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Location: Douglas, Coffee Co., The Other Georgia, United States

Sid in his law office where he sits when meeting with clients. Observant eyes will notice the statuette of one of Sid's favorite Democrats.

Saturday, November 24, 2007

Democrats Rework the Rhetoric -- A Notion of the 'Common Good'

From The Wall Street Journal:

The latest tussle in the world of political rhetoric is pitting Aristotle and Augustine against political pollsters and a raft of Democratic presidential candidates.

At stake is the notion of "common good," which many Democrats are embracing as a new framework for expressing their vision of broader opportunity and equality.

They see it as an effective way to talk about economic fairness -- and reduce the Republicans' big advantage in the linguistic arms race.

For much of the last decade or so, many Democrats complain, conservative strategists have been running rhetorical circles around Democrats with focus-grouped phrases such as "death tax" and "ownership society" that buttress Republicans' probusiness, free-market views. Meanwhile, Democrats' populist-style attacks on big business during the last two presidential elections -- for instance, by Al Gore and John Kerry -- have come across to many voters as shrill and outmoded.

Based on ancient philosophy and Roman Catholic social teaching, "common good" is becoming a poll-tested mainstay of Democratic rhetoric. Presidential candidates Hillary Clinton, John Edwards, Barack Obama and Bill Richardson are using the phrase frequently in stump speeches and position papers.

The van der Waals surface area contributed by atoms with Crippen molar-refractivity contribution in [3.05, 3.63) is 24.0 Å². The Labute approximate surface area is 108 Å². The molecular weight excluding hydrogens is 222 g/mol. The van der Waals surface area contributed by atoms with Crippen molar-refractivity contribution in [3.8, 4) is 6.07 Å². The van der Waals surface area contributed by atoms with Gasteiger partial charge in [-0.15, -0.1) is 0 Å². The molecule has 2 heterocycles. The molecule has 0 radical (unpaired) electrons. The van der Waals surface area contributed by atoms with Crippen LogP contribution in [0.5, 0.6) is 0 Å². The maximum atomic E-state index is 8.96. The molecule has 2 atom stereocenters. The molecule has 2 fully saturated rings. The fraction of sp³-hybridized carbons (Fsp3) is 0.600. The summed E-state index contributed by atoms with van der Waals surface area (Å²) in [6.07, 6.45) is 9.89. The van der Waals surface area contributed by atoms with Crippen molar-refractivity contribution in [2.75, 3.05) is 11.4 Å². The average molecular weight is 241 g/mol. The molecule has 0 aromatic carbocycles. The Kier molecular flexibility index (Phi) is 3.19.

One little problem: No one agrees on exactly what it means, potentially compromising its effectiveness as a rallying cry for the Democratic Party.

Mr. Edwards, the former North Carolina senator, is using it in progressive fashion, to refer to leveling the economic playing field and backing strong unions and universal health care. Sen. Obama of Illinois uses it in a more centrist sense, to mean shared duties and responsibilities, not only among classes but between the two parties. Sen. Clinton of New York uses it in both ways.

As campaign strategists seized on the "common good" as a rhetorical weapon over the last couple of years, the phrase became reduced to "a slogan," complains George Lakoff, a University of California at Berkeley linguist and sometime Democratic adviser who was an early advocate of the message.


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